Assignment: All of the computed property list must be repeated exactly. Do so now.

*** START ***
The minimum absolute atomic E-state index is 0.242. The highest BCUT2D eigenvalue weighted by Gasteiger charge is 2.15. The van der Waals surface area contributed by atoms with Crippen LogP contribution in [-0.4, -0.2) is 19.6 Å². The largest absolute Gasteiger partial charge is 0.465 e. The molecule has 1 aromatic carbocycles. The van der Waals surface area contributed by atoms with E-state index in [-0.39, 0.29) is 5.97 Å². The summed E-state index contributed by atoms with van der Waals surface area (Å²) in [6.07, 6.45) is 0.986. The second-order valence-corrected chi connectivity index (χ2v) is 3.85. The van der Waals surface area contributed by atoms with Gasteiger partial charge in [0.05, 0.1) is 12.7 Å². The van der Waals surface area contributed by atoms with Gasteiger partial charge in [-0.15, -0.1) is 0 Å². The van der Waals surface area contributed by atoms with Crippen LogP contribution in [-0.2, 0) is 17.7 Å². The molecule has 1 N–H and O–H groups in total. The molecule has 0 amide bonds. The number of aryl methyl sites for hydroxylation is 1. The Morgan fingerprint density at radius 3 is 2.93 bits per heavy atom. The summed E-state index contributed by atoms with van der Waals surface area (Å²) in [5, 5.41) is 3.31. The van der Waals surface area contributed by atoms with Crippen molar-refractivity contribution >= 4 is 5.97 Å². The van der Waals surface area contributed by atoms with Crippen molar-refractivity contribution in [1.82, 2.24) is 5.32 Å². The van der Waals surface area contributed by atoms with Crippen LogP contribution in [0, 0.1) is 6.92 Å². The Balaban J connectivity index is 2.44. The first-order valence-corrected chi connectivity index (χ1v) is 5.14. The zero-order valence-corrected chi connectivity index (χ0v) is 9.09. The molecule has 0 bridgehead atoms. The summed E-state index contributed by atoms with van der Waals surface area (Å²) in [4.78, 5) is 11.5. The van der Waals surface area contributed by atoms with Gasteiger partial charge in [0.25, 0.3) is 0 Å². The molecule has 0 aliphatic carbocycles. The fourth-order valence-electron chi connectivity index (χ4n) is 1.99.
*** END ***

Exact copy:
The minimum absolute atomic E-state index is 0.242. The highest BCUT2D eigenvalue weighted by Gasteiger charge is 2.15. The van der Waals surface area contributed by atoms with Crippen LogP contribution in [-0.4, -0.2) is 19.6 Å². The largest absolute Gasteiger partial charge is 0.465 e. The molecule has 1 aromatic carbocycles. The van der Waals surface area contributed by atoms with E-state index in [-0.39, 0.29) is 5.97 Å². The summed E-state index contributed by atoms with van der Waals surface area (Å²) in [6.07, 6.45) is 0.986. The second-order valence-corrected chi connectivity index (χ2v) is 3.85. The van der Waals surface area contributed by atoms with Gasteiger partial charge in [0.05, 0.1) is 12.7 Å². The van der Waals surface area contributed by atoms with Gasteiger partial charge in [-0.15, -0.1) is 0 Å². The van der Waals surface area contributed by atoms with Crippen LogP contribution in [-0.2, 0) is 17.7 Å². The molecule has 1 N–H and O–H groups in total. The molecule has 0 amide bonds. The number of aryl methyl sites for hydroxylation is 1. The Morgan fingerprint density at radius 3 is 2.93 bits per heavy atom. The summed E-state index contributed by atoms with van der Waals surface area (Å²) in [5, 5.41) is 3.31. The van der Waals surface area contributed by atoms with Crippen molar-refractivity contribution >= 4 is 5.97 Å². The van der Waals surface area contributed by atoms with Crippen molar-refractivity contribution in [1.82, 2.24) is 5.32 Å². The van der Waals surface area contributed by atoms with Crippen LogP contribution in [0, 0.1) is 6.92 Å². The Balaban J connectivity index is 2.44. The first-order valence-corrected chi connectivity index (χ1v) is 5.14. The zero-order valence-corrected chi connectivity index (χ0v) is 9.09. The molecule has 0 bridgehead atoms. The summed E-state index contributed by atoms with van der Waals surface area (Å²) in [4.78, 5) is 11.5. The van der Waals surface area contributed by atoms with Gasteiger partial charge in [0.25, 0.3) is 0 Å². The molecule has 0 aliphatic carbocycles. The fourth-order valence-electron chi connectivity index (χ4n) is 1.99.